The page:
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I have a lot of door and window trim that I finished with a satin polyurethane. I recently started a project to finish trim in another location in my house. I somehow managed to use a different satin poly that, about half way through my project, I realized had a different finish. The can said satin as well, but it's clearly glossier than the other trim. So, can I use the old satin over the glossier finish. Should I sand it down, rough it up or something else?

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It's unfortunately a common problem with different finishes that their definition of 'the same' surface finish don't match! Even gloss varnishes aren't all equivalent. This is because there's no standardisation in the finish industry and each company has their own standard for sheen on the ladder from matt to gloss.

So, can I use the old satin over the glossier finish.

I'm assuming here the two polys are the same type, either both oil-based or both waterbased, otherwise you would have noticed.

So should be no problem, different finishes of the same type are all fundamentally similar and this makes them fully compatible, allowing them to be physically mixed1 as well as used one over the other if desired.

Should I sand it down, rough it up or something else?

If the later poly is freshly applied it shouldn't be necessary, any more than it's necessary to sand or scuff between each coat of the same finish.

You should do this if there are any defects in the finish, e.g. dust nibs, but you're sanding just to deal with those and not to ensure adhesion.

Note: multiple layers of a satin finish cause a slight cloudiness or milky effect because the amount of matting agent increases with each coat, not a huge deal but sometimes noticeable. With just one extra coat it may be all right, but it's possible that three coats may not look quite the same as two coats even though the surface gloss level is the same.

It would be advisable to try a coat of the previous finish on a short section to see what it looks like, rather than commit to all the trim around a window or door and then find out it doesn't look as you'd hoped.

Another route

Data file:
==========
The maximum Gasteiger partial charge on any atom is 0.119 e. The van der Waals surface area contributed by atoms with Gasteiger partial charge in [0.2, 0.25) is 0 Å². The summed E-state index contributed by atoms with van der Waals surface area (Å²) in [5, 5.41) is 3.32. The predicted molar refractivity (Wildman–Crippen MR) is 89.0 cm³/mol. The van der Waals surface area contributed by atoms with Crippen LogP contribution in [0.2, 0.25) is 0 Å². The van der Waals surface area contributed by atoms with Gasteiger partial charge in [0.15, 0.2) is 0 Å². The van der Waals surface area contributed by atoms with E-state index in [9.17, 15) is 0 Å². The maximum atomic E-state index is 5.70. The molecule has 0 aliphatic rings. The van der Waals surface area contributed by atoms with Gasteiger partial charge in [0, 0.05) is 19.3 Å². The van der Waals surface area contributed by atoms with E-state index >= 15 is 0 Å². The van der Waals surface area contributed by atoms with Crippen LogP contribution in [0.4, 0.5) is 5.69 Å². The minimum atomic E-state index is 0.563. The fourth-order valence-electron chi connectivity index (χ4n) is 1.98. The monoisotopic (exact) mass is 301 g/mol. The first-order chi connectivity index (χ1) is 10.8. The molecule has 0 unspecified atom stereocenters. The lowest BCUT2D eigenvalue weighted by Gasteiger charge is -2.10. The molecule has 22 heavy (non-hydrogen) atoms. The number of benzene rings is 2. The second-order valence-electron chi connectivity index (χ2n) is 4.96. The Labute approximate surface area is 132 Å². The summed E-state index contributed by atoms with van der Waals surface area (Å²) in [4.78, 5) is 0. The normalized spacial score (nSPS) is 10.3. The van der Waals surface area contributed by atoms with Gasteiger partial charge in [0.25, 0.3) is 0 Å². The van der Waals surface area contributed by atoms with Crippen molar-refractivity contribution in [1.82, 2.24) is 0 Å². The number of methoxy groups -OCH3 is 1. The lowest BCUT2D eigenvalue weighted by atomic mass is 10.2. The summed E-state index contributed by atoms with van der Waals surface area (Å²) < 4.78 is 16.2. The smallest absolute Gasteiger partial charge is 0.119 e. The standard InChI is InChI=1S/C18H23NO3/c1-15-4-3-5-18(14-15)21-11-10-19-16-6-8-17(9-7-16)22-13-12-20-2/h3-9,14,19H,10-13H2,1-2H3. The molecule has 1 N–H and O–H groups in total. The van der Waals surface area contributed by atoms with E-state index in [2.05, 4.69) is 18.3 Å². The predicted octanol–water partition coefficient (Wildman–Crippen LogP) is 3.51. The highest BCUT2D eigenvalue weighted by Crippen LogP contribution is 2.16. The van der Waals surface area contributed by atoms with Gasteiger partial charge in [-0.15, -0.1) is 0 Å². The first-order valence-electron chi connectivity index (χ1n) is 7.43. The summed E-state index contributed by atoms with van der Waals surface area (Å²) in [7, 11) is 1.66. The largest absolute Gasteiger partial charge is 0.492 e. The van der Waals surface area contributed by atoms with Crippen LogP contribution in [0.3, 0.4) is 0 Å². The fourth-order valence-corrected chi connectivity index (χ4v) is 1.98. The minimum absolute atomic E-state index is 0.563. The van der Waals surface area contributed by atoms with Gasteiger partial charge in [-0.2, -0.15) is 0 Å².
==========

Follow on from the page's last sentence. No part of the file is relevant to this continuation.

You can matt a finish down by abrading it, and you might be able to mimic the level of gloss of the first poly on the second by scuffing the latter down lightly. A fine grade of steel wool and Scotch-Brite (or similar non-woven nylon abrasive) are both good for this. Steel wool sheds little steel flakes as it wears down so it is messier to use and this could be an issue for work around the house2.

If the poly is still fresh enough it won't be close to fully cured and therefore won't be as hard as it will eventually be. As a result it can be scuffed with things that aren't commonly thought of as being abrasive, including the rough side of brown paper (common grocery bags are an acceptable source for this, thank you Bob Flexner). I've found that even coarse cloth can sometimes be enough. So again you can experiment on a small area and see what result you get.


1 Useful for example if you want to make your own reduced-sheen varnish from a can of matt and a can of gloss. Some waterbased finishes are an exception here as there may be pH differences from one product to another that means they can't be safely intermixed, while still safe to use sequentially.

2 Personally I find it easier to control the sheen using steel wool. But many prefer Scotch-Brite/equivalent and are perfectly happy with how it works for them, and it is most definitely less messy in use and lasts longer.

| improve this answer | |
  • Graphus, thanks so much for the thorough reply. That will help a lot. I hadn't though about steel wool, but will give it a try. – Joe Boldt Feb 8 '19 at 17:50
  • @jdv, rejected edits because matt = British English. – Graphus Jul 9 '19 at 8:57

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